TSX flat to close week
(Baystreet Stock Market Update (Canada) Via Acquire Media NewsEdge) Jobs data weighs on loonie
WEEKLY MARKET WRAP UP<iframe></iframe>
The Toronto stock market was barely changed Friday amid a disappointing employment report that showed the Canadian economy unexpectedly lost jobs last month
The S&P/TSX composite index inched up 11.02 points to close out the day and week at 15,125.50
The Canadian dollar plummeted 0.72 cents to 93.18 cents U.S.
Gold stocks provided much of whatever strength the market had, with Allied-Nevada hiking 27 cents, or 6.9%, to $4.18, and Barrick Gold up 95 cents, or 4.8%, to $20.71.
Global base metals were stronger, too, climbing on the shoulders of HudBay Minerals, up 26 cents, or 2.4%, to $11.02, and Capstone Mining, up five cents, or 1.7%, to $3.08.
A sour note was struck by the energy industry, with Imperial Oil down 45 cents, to $56.58, and Suncor off 74 cents to $44.24.
Worries about soft growth will keep the Bank of Canada from hiking interest rates until late next year, although rising prices are expected to make it temper concerns about low inflation in its policy statement next week. That word from a recent Reuters poll.
Further on the economic beat, Statistics Canada reported this morning that Canadian economy unexpectedly shed 9,400 jobs in June and the unemployment rate rose to 7.1% from 7.0% in May, underlining how employment growth has stalled despite a recovery in the United States.
The TSX Venture Exchange eked up 0.08 points to 1,022.93.
All but three of the 14 Toronto subgroups were higher, with gold up 3.1%, materials stronger by 1.8%, and global base metals ahead 1%.
The three laggards were energy, down 1.5%, while consumer staples and financials were each ailing 0.1%.
Stocks inched higher in the final hour of trading Friday, but the S&P 500 is still on track for its worst week since April.
The Dow Jones Industrials gained 28.74 points to 16,943.81
The S&P 500 recovered 2.89 points to 1,967.57, and the NASDAQ composite pulled ahead 19.29 points to 4,415.59.
The S&P 500 is on track to end the week down nearly 1%, the biggest weekly decline since April.
Shares of Wells Fargo were under pressure after the nation's largest bank by market cap reported earnings that were in line with analysts' expectations.
Wells Fargo is the first major U.S. bank to report second quarter results. Citibank, JPMorgan, Goldman Sachs, Bank of America and Morgan Stanley all open their books next week.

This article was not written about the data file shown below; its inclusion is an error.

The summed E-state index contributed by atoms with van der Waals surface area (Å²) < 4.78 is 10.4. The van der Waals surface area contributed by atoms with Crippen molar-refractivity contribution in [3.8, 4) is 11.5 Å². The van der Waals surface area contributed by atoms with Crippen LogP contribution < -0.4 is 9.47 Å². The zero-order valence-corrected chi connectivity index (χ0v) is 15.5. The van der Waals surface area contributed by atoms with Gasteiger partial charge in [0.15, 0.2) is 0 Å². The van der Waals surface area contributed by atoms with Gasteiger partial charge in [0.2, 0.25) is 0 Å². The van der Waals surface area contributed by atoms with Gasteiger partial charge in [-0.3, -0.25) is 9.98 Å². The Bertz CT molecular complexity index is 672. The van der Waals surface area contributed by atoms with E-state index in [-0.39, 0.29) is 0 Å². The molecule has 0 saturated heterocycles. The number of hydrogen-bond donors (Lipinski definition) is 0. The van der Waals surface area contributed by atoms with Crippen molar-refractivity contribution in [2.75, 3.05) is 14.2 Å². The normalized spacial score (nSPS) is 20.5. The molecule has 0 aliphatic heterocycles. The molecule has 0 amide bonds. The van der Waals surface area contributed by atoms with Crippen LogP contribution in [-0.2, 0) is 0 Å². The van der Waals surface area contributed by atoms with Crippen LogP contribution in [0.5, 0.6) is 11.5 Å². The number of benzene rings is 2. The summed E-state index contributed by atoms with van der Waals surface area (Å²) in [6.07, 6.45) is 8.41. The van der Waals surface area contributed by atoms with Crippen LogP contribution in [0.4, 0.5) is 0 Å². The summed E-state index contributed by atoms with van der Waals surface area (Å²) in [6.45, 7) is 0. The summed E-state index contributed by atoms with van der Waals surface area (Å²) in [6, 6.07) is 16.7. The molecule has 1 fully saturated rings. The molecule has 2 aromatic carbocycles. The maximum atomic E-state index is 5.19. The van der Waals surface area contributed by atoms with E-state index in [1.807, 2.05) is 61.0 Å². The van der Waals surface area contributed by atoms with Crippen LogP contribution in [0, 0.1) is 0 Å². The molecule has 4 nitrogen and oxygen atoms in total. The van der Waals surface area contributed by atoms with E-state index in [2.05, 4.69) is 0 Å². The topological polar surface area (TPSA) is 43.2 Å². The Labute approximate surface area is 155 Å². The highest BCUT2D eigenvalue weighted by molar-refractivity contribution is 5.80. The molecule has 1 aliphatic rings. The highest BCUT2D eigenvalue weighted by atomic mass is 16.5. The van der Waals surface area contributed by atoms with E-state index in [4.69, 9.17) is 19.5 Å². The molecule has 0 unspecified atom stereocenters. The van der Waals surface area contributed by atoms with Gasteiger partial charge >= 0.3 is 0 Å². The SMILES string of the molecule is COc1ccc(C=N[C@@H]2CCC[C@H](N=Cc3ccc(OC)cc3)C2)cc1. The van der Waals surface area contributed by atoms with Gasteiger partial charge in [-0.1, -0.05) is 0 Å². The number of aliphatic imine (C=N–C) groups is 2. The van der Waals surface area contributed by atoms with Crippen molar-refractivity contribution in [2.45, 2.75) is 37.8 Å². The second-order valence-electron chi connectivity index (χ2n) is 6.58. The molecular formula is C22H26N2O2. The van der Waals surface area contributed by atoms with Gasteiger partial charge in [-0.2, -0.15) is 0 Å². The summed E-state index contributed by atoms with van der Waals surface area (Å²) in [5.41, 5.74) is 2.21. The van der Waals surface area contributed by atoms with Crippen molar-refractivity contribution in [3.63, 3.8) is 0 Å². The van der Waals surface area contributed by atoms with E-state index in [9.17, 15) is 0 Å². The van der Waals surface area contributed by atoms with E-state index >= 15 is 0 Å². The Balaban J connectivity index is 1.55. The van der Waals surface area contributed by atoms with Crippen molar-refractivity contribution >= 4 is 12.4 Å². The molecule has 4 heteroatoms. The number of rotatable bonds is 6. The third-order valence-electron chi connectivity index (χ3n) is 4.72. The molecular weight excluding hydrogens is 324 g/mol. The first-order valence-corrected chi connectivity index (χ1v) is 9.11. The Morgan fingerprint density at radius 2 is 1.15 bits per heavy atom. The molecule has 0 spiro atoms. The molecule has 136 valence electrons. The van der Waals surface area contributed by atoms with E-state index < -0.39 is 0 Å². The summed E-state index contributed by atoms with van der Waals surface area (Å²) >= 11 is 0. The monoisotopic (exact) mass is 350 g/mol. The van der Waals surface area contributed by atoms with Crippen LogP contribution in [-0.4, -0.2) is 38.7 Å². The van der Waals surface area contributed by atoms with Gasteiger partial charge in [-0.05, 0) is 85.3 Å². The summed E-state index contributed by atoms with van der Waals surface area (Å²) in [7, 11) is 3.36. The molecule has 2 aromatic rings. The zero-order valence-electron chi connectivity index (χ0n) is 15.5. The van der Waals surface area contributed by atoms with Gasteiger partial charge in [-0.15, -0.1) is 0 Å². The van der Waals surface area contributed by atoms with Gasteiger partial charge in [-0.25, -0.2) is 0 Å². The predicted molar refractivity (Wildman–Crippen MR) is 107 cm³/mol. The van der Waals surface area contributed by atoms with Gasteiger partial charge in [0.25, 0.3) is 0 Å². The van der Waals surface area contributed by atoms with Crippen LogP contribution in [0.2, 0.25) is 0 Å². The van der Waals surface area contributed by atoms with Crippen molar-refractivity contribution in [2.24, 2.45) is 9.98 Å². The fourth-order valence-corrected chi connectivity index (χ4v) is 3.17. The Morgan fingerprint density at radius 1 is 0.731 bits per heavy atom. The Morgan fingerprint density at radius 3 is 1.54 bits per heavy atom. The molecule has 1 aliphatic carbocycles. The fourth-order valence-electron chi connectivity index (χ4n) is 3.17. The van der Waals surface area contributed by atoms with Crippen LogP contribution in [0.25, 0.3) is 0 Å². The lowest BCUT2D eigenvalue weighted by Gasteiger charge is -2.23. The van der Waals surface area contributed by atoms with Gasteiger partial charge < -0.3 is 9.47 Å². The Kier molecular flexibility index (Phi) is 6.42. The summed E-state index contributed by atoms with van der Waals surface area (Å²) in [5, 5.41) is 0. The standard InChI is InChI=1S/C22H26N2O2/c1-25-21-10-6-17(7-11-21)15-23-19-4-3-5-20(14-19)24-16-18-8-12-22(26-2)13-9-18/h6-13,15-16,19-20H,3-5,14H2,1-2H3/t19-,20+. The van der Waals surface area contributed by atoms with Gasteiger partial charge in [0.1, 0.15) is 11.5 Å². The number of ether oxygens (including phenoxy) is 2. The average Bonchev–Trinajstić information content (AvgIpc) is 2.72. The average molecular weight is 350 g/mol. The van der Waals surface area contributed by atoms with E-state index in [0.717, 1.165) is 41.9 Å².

Imperial Tobacco, a global tobacco company based in England, is in talks to buy certain brands from Reynolds American and Lorillard. The deal would combine two of the largest U.S. cigarette brands into a company with a potential market value of $56 billion, according to Daniel Sugarman, a market strategist at ETX Capital in London.
Shares of MGIC Investment were halted after falling more than 10% in heavy volume. Other mortgage insurance companies were down sharply on concerns that new regulations could force them to raise capital. Genworth Financial and Radian Group both sank as well.
Amazon has asked the Federal Aviation Administration for permission to conduct tests of its planned drone delivery service near its headquarters in Seattle. The stock was up 4%, though it's still down sharply for the year.
Shares of Digital Alley soared after the maker of video surveillance equipment said the Patent and Trademark Office had approved its initial patent on technology used by law enforcement officers to connect "body cameras and in-car video systems."
Trading in shares of Cynk Technology, which have soared 25,000% since mid-June, was halted Friday by the Securities and Exchange Commission. The SEC said the suspension was due to concerns about "the accuracy and adequacy of information in the marketplace and potentially manipulative transactions in CYNK's common stock."
Major European exchanges regained composure Friday, bouncing back after worries over a Portuguese bank eased.
Shares in Banco Espirito Santo were suspended on Thursday, but not before they slumped 17%, taking losses for the year to 46%. Banco Esperito resumed trading Friday and said it has sufficient capital to cover any losses. The stock stabilized Friday after regulators announced a temporary ban on short selling in the bank's shares.
Prices for 10-year U.S. Treasuries gained ground, lowering yields to 2.52% from Thursday's 2.53%. Treasury prices and yields move in opposite directions.
Oil prices slid $2.19 to $100.74 U.S. a barrel.
Gold prices sank 30 cents to $1,338.90 U.S. an ounce.
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